Terrible old music videos hiding huge stars

Remember the '90s? Cabbage Patch Kids, markers that smelled like fruit, Bill Nye before he wanted us to care about politics … man, it was a magical time, and not just because we sniffed all the strawberry Sharpies. But if you had to pick the main stain on the decade, it would have to be the cheesy, terrible music videos. Yeah, people pine for the days when MTV still played music, but honestly, do we really want that? Because some of those old music videos were bad. The only redeeming factor is that some of them happened to feature young actors and actresses who went on to become huge stars. And you can bet that they want us to forget about these videos.

Keanu Reeves in Paula Abdul's "Rush Rush"

In 1991, Paula Abdul released her second album along with its hit single, "Rush Rush." In interviews, she's said that she wanted the video to be an homage to the James Dean classic Rebel Without a Cause, a decision she thought would work with the song's slow, ballad-like style. But there was only one problem: she needed someone to play the part of James Dean. Who got the nod? A young, up-and-coming actor named Keanu Reeves, fresh off his first hit, Bill and Ted's Excellent Adventure.

The video is just as cheesy as you'd expect from an early '90s pop song, full of slow dances and a soft glow that's more lighting than nostalgia. Keanu Reeves, for his part, still manages to laugh about the whole thing. As he said in one interview, "It was a good weekend … I got to make out with Paula Abdul." Can't argue with that.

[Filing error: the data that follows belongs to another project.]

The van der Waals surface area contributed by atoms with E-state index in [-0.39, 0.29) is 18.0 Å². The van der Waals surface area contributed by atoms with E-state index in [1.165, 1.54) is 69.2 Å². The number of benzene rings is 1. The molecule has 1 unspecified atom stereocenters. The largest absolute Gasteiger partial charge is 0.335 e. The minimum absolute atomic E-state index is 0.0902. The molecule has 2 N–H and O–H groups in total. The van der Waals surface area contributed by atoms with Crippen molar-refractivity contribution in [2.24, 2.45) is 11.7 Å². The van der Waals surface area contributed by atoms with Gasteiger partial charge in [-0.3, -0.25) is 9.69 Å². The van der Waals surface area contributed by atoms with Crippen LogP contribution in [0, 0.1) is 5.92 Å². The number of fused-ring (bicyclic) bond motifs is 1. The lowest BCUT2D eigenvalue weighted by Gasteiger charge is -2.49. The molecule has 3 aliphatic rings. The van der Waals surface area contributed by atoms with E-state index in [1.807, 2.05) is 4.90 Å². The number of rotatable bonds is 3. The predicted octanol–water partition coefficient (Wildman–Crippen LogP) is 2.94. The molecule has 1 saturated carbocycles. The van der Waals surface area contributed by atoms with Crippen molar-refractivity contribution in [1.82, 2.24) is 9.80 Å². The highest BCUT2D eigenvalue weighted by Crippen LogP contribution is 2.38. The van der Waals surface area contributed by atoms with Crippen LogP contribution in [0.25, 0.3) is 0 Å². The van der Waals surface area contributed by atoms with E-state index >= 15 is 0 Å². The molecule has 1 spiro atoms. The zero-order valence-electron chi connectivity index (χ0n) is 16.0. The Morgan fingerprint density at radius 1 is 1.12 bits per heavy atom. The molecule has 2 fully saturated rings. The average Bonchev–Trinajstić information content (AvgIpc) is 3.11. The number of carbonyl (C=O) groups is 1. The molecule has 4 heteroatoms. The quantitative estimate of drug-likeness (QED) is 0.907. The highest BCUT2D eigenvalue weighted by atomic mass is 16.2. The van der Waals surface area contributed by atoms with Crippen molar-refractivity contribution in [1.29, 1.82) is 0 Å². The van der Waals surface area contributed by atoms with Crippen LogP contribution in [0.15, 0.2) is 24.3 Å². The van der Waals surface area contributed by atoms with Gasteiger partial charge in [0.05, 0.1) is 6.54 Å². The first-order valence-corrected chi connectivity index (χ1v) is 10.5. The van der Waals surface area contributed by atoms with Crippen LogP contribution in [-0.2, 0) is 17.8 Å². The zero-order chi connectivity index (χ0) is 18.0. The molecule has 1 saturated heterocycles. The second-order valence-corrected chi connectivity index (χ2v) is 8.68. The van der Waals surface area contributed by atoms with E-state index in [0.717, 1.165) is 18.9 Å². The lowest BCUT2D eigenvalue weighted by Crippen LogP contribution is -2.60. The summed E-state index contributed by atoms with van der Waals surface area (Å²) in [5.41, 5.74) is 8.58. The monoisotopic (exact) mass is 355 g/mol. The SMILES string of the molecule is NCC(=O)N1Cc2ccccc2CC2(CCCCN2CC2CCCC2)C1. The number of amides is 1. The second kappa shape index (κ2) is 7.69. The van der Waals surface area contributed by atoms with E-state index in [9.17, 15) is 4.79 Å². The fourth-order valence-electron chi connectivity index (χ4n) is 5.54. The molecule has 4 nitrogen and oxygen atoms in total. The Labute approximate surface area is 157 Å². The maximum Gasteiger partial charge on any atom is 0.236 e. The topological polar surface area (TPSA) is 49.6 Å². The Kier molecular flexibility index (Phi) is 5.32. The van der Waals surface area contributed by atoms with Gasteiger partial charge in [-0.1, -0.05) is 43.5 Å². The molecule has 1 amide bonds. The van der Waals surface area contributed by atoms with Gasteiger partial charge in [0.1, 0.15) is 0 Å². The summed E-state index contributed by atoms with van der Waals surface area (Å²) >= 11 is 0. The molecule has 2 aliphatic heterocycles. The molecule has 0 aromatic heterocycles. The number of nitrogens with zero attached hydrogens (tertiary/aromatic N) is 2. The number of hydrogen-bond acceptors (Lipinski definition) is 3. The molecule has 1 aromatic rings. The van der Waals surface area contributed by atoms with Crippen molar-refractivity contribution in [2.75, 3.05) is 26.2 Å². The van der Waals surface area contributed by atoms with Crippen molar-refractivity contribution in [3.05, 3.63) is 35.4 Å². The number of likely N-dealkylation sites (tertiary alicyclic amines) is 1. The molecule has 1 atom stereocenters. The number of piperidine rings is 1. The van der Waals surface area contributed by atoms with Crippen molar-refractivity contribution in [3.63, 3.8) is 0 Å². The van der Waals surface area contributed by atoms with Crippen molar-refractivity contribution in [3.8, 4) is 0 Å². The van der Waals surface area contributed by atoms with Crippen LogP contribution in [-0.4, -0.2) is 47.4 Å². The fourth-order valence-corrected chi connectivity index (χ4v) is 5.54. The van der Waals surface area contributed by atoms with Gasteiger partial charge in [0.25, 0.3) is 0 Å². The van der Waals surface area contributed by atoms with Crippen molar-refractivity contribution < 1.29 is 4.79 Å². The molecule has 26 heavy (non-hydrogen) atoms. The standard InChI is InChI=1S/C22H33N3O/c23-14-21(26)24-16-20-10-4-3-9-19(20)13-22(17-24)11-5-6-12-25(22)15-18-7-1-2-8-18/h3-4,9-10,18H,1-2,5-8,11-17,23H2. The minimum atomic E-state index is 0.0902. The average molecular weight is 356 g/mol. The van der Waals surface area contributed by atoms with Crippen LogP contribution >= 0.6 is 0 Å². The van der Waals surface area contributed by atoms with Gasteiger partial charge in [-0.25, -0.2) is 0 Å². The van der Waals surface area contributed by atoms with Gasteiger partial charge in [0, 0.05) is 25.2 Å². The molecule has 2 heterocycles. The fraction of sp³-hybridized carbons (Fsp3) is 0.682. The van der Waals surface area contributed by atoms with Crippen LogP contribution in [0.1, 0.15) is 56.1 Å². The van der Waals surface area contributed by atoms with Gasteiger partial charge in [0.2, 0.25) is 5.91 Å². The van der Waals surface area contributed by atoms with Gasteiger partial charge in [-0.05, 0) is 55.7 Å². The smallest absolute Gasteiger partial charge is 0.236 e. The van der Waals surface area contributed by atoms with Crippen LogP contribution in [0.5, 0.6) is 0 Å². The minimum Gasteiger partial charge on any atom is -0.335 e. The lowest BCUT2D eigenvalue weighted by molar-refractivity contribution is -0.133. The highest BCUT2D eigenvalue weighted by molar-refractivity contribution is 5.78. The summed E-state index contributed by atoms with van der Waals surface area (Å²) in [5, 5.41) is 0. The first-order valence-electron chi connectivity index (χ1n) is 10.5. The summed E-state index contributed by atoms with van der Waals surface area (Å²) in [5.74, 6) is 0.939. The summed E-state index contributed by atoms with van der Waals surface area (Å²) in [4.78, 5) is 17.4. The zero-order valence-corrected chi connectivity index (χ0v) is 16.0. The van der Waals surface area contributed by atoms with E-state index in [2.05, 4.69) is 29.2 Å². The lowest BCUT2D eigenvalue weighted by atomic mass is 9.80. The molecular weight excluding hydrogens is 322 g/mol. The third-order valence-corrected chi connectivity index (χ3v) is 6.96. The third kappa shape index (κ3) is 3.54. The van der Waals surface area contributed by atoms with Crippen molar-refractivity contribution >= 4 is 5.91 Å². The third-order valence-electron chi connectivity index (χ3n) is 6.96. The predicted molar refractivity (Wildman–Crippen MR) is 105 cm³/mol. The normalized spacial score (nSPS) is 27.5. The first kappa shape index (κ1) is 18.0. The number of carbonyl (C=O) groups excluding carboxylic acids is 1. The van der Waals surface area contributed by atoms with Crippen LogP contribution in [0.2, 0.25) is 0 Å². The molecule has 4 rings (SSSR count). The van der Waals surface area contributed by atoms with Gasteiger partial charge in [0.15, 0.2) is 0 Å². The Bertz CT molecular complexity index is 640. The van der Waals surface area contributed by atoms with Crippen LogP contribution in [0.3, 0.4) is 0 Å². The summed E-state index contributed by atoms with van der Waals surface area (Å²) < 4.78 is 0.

Jack Black in Beck's "Sexx Laws"

Known best for a string of '90s hits like "Loser" and "Where It's At," Beck became something of a counterculture icon who went on to win five Grammys, including a 2015 Grammy for Best Album of the Year. By 1999, Beck was selling enough albums that producers were more than happy to throw more money into the music videos that went with them. And, naturally, a little star power in the form of Jack Black, who showed up in Beck's 1999 single "Sexx Laws."

The surreal video that resulted was directed by Beck himself and features, among other things, space pirates, a refrigerator dry-humping an oven, and Jack Black being completely himself. It's like a visual manifestation of the smell inside a pillowcase full of crayons and Fruit Loops. A longer cut of the video had about ten minutes of the therapy group in the beginning, according to author Neil Strauss (who's also in the video), but that part was cut for the official video.

Robin Williams in Bobby McFerrin's "Don't Worry, Be Happy"

There's a common misconception that this is a Bob Marley song, but "Don't Worry, Be Happy" was actually written and performed by Bobby McFerrin. It picked up the Grammy for Best Song of the Year in 1989, then made millions of kids go crazy (and drove millions of parents actually crazy) when it was used in those singing fish plaques. Fun fact: your uncle still has one. Another fun fact: Bobby McFerrin's accent in the song is fake, and so are the instrumentals — every sound you hear in "Don't Worry, Be Happy" was made by some part of McFerrin's body. The guy is an instrument.

The video for the song is just as delightfully corny as the song itself, all the way down to the insets of Bobby McFerrin popping up in a little circle to remind you — just in case you forgot — to be happy. But the best part of the video is definitely the mustachioed, prancing Robin Williams, already a rising star at the time after the success of Dead Poets Society and Good Morning, Vietnam. Together, they made the happiest song ever even more happy, and that takes serious happy skills.

Courteney Cox in Bruce Springsteen's "Dancing in the Dark"

Bruce Springsteen's first chart-topping hit was the synth-heavy power-ballad "Dancing in the Dark," the first single from 1984's Born in the U.S.A. The song earned Springsteen a Grammy that year and kicked off a career that's still trucking today. The entire album smashed down over the heads of America like a chandelier made of patriotism, and the studio execs commissioned Brian De Palma (director of Scarface) to direct most of the music videos.